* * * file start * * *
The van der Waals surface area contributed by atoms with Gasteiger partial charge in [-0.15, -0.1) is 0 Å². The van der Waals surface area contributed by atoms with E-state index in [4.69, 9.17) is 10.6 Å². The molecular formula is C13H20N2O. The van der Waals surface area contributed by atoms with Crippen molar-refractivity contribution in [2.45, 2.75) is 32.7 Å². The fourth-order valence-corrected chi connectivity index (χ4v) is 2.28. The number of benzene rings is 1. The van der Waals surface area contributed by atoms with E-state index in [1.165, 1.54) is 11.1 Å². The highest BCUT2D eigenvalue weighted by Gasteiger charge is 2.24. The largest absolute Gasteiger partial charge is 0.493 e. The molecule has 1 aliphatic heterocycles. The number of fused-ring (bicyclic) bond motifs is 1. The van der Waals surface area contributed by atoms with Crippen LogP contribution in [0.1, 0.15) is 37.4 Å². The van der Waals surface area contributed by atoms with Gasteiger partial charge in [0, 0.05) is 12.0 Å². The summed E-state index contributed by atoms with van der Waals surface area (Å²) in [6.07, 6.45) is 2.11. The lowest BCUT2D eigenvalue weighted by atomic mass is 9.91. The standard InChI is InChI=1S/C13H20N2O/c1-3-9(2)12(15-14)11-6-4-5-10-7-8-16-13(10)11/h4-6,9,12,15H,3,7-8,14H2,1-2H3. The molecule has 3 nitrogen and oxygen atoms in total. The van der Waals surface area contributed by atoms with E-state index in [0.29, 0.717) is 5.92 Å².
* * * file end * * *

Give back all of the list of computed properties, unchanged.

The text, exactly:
The van der Waals surface area contributed by atoms with Gasteiger partial charge in [-0.15, -0.1) is 0 Å². The van der Waals surface area contributed by atoms with E-state index in [4.69, 9.17) is 10.6 Å². The molecular formula is C13H20N2O. The van der Waals surface area contributed by atoms with Crippen molar-refractivity contribution in [2.45, 2.75) is 32.7 Å². The fourth-order valence-corrected chi connectivity index (χ4v) is 2.28. The number of benzene rings is 1. The van der Waals surface area contributed by atoms with E-state index in [1.165, 1.54) is 11.1 Å². The highest BCUT2D eigenvalue weighted by Gasteiger charge is 2.24. The largest absolute Gasteiger partial charge is 0.493 e. The molecule has 1 aliphatic heterocycles. The number of fused-ring (bicyclic) bond motifs is 1. The van der Waals surface area contributed by atoms with Crippen LogP contribution in [0.1, 0.15) is 37.4 Å². The van der Waals surface area contributed by atoms with Gasteiger partial charge in [0, 0.05) is 12.0 Å². The summed E-state index contributed by atoms with van der Waals surface area (Å²) in [6.07, 6.45) is 2.11. The lowest BCUT2D eigenvalue weighted by atomic mass is 9.91. The standard InChI is InChI=1S/C13H20N2O/c1-3-9(2)12(15-14)11-6-4-5-10-7-8-16-13(10)11/h4-6,9,12,15H,3,7-8,14H2,1-2H3. The molecule has 3 nitrogen and oxygen atoms in total. The van der Waals surface area contributed by atoms with E-state index in [0.29, 0.717) is 5.92 Å².